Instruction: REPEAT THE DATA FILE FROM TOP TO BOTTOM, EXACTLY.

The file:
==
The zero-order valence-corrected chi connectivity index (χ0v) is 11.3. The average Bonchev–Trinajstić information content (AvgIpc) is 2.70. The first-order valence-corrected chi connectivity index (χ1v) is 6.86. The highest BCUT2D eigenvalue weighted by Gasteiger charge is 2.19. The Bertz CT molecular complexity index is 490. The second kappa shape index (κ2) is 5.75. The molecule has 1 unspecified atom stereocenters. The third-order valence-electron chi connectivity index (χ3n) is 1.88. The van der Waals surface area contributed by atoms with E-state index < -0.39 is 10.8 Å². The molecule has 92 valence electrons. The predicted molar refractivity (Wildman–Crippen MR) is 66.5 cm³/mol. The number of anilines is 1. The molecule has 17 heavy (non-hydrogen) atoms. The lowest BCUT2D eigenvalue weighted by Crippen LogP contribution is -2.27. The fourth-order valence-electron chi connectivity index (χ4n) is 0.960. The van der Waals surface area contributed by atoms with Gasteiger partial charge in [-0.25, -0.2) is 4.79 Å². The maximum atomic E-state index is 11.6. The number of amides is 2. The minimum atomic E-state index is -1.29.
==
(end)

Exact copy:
The zero-order valence-corrected chi connectivity index (χ0v) is 11.3. The average Bonchev–Trinajstić information content (AvgIpc) is 2.70. The first-order valence-corrected chi connectivity index (χ1v) is 6.86. The highest BCUT2D eigenvalue weighted by Gasteiger charge is 2.19. The Bertz CT molecular complexity index is 490. The second kappa shape index (κ2) is 5.75. The molecule has 1 unspecified atom stereocenters. The third-order valence-electron chi connectivity index (χ3n) is 1.88. The van der Waals surface area contributed by atoms with E-state index < -0.39 is 10.8 Å². The molecule has 92 valence electrons. The predicted molar refractivity (Wildman–Crippen MR) is 66.5 cm³/mol. The number of anilines is 1. The molecule has 17 heavy (non-hydrogen) atoms. The lowest BCUT2D eigenvalue weighted by Crippen LogP contribution is -2.27. The fourth-order valence-electron chi connectivity index (χ4n) is 0.960. The van der Waals surface area contributed by atoms with Gasteiger partial charge in [-0.25, -0.2) is 4.79 Å². The maximum atomic E-state index is 11.6. The number of amides is 2. The minimum atomic E-state index is -1.29.